The excitement, thrills, rejoicing and despair are all over. The Sochi Olympics, which captivated the hearts and minds of people around the world, has come to a close after a 17-day run.
We Koreans were also enthralled by the athletes’ performances, staying up until the wee hours to cheer for Team Korea and share both their victories and their losses. We were happy to see the excellent performances of star athletes like Kim Yu-na, Lee Sang-hwa and Park Seung-hi. We were impressed by those who did not lose heart in defeat.
From a purely athletic perspective, South Korea, which sent 71 athletes for all but one sport ― ice hockey ― to Sochi, did not perform very impressively. Korean Olympians came up short of their goal of winning at least four gold medals for a top-10 finish in the medal standing. With three gold medals, three silver and two bronze, South Korea finished in 13th place.
An expected yet still bigger problem was that Korean athletes only won medals in three ice sports ― short track, speed skating and figure skating. This tells us that we still have a long way to go. More efforts are needed to develop our competitiveness in sports like skiing, skeleton, luge, bobsled and curling.
On top of their athletic participation, Koreans at Sochi drew attention because we will be hosting the next Winter Olympics in 2018. Many Koreans felt pride and a sense of responsibility when they saw PyeongChang Mayor Lee Seok-rae take the Olympic flag from International Olympic Committee President Thomas Bach in Sochi’s closing ceremony.
Koreans may well take pride in becoming the second Asian nation, after Japan, and the eighth in the world to host both the Summer and Winter Olympic Games. The short list of this privileged group includes France, the U.S., Germany, Italy, Canada and Russia. This obliges us to prepare a well-organized, safe and efficient Games, taking lessons from Sochi and other past Olympics.
Russian organizers were criticized for spending too much on the Sochi Games, reportedly as much as $51 billion. This big budget was needed to build almost all the venues and infrastructure from scratch. Yet, Sochi drew criticism for ill-preparedness concerning its facilities, including the athletes’ village.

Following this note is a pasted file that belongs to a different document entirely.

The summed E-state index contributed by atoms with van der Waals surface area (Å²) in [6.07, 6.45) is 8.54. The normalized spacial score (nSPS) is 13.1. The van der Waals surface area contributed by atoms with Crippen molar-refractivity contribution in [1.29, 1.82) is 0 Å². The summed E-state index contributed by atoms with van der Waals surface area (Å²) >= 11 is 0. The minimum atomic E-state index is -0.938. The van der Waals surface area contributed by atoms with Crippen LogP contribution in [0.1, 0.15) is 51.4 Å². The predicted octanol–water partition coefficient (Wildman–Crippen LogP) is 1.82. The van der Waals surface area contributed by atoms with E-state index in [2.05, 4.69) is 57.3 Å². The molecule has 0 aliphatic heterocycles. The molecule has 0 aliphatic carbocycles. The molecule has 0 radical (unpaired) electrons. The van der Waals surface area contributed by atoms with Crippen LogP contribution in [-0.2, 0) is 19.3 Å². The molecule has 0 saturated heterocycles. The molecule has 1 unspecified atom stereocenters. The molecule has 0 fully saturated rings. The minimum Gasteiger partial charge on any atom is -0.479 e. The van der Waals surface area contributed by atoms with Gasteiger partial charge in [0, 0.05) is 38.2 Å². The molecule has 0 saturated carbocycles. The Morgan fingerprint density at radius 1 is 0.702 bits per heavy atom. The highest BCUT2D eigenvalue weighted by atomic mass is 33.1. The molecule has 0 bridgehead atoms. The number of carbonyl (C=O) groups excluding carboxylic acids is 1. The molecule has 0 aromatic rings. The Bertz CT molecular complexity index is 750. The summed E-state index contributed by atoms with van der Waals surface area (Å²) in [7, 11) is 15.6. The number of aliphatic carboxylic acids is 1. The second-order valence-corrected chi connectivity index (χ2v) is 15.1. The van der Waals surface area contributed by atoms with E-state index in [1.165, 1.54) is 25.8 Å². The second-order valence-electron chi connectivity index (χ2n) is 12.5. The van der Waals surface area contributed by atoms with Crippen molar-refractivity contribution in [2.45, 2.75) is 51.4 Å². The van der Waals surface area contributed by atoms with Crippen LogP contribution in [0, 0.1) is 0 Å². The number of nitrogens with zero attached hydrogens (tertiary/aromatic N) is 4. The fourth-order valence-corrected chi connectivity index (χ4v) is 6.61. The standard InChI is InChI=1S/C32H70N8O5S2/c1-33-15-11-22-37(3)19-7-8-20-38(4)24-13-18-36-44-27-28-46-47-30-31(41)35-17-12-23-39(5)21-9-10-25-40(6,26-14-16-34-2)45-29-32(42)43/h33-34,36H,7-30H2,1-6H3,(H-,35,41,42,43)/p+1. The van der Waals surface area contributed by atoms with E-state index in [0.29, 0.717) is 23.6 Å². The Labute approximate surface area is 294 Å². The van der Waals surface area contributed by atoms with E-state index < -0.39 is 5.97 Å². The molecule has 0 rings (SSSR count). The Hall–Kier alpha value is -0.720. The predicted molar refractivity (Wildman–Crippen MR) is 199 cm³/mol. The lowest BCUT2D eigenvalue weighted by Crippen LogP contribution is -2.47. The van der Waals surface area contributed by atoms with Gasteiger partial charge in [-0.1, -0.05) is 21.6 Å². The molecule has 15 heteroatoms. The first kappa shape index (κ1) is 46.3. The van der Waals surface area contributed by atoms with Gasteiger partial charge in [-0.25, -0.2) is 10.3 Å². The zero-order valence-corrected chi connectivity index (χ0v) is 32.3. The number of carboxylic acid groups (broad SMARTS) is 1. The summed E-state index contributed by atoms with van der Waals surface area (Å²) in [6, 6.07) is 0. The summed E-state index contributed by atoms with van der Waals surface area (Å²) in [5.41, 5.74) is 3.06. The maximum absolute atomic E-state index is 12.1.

We cannot afford to host such an extravaganza. Nor do we have to. Wisely, the PyeongChang organizers are using or building facilities in neighboring cities like Jeongseon and Gangneung. Some facilities, including those for skiing events, are already in place. The organizing committee should stick to its projected budget of around $2 billion, plus $7 billion for infrastructure ― more than half of which is expected to go toward a high-speed rail line linking Seoul and the eastern city, to make the Games economical and efficient.
It may not be so desirable to link sports and politics. But we cannot think of the Olympic Games being held on our soil without considering North Koreans. Considering the unpredictability of inter-Korean relations, four years is a long time, but we need to endeavor to make North Korea a good part of the Olympic Games, which are meant to promote friendship, peace and harmony.
The world remembers well how the 1988 Seoul Olympics was the first Games in eight years to bring East and West together during the Cold War. Some pundits say that the former Soviet Union and the Eastern Bloc’s participation in the Seoul Olympics helped them take up an open-door policy and resulted in the fall of the Berlin Wall and the eventual collapse of communism in Eastern Europe.